As more and more people are starting to live in smaller apartments, it can be difficult to find the space for multiple suitable vivariums for fully grown, adult ball pythons for many people.
This is why building out a snake rack to hold all the vivariums in a single area of the home is such a popular option for so many people who do keep snakes or even other reptiles.
Can Baby Ball Pythons Live Together?
Baby ball pythons are able to live together for a short period of time but they should be put into their own separate hatchling tanks as soon as possible.
In the wild, a baby ball python would hatch and go off to live alone due to ball pythons being a solitary snakes so keeping baby ball pythons together for an extended period of time is unnatural and can cause issues with the snakes.
The majority of people who do actively breed their ball pythons will usually already have a hatchling tank rack to put their baby ball python snakes in anyway. These are much easier to make than most people initially think and you can often build your own for very cheap
Another popular option that we see time and time again is to use a full size vivarium and add some cardboard to it to use for dividers to break it down into multiple small vivariums for the baby ball pythons.
Depending on your situation, you may have to come up with your own method of caring for your baby ball pythons but we would not recommend that you keep them together for long after hatching.
Can A Male And Female Ball Python Live Together?
A male and female ball python should be kept in separate vivariums unless you are actively trying to breed the two and even then, you should re-separate the male and female ball python into their own vivariums after breeding.
Ball pythons are solitary snakes and keeping two in the same tank can drastically increase their stress and anxiety levels and potentially cause issues with the female developing her eggs.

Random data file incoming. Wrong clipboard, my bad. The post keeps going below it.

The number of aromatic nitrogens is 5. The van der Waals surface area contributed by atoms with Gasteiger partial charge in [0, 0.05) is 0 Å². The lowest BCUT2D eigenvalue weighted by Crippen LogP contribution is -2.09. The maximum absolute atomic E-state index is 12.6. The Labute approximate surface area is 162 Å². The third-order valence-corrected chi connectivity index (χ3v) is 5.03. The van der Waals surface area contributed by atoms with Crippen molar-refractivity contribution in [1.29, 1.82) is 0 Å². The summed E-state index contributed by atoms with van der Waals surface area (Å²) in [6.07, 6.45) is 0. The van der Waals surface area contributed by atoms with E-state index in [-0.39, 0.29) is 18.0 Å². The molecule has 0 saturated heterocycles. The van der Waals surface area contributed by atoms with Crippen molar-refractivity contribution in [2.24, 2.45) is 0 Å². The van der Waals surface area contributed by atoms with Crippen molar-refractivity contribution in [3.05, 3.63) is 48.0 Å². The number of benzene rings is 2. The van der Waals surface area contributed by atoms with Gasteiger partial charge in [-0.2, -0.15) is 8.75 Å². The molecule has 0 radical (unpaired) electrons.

You will usually leave a male and female ball python in the same vivarium together, usually the female snakes vivarium for two days or until you see a lock.
Most ball python breeders will then put the male ball python back in his own tank for at least three days and if you did not see a lock between the male and female ball python when in the same vivarium, he can then be readded to the females vivarium.
Just keep in mind that a just because you did not see the male and female ball python lock does not mean that they did not breed while you were out of the house or sleeping.
A female ball python can store the sperm from the male ball python for a number of months before choosing to use it to fertilize her eggs too with this being very normal in some situations.
Although it will normally take less than six weeks for the female ball python to lay her eggs after fertilizing them, she doesn’t always use the sperm to fertilize her eggs as soon as she breeds so it can be two or even three months after the pairing when she lays her eggs.
That brings our article going over if ball pythons live together or not to an end. We hope that we have been able to help our readers better understand that ball pythons should almost always be kept in their own, separate vivariums but there are a small number of situations where you may have to keep multiple ball pythons in the same vivarium for a couple of days. Baby ball pythons that have just hatched should usually be put into their hatchling tanks quickly too but depending on the space you have available, some people will keep them in the same tank for a little while.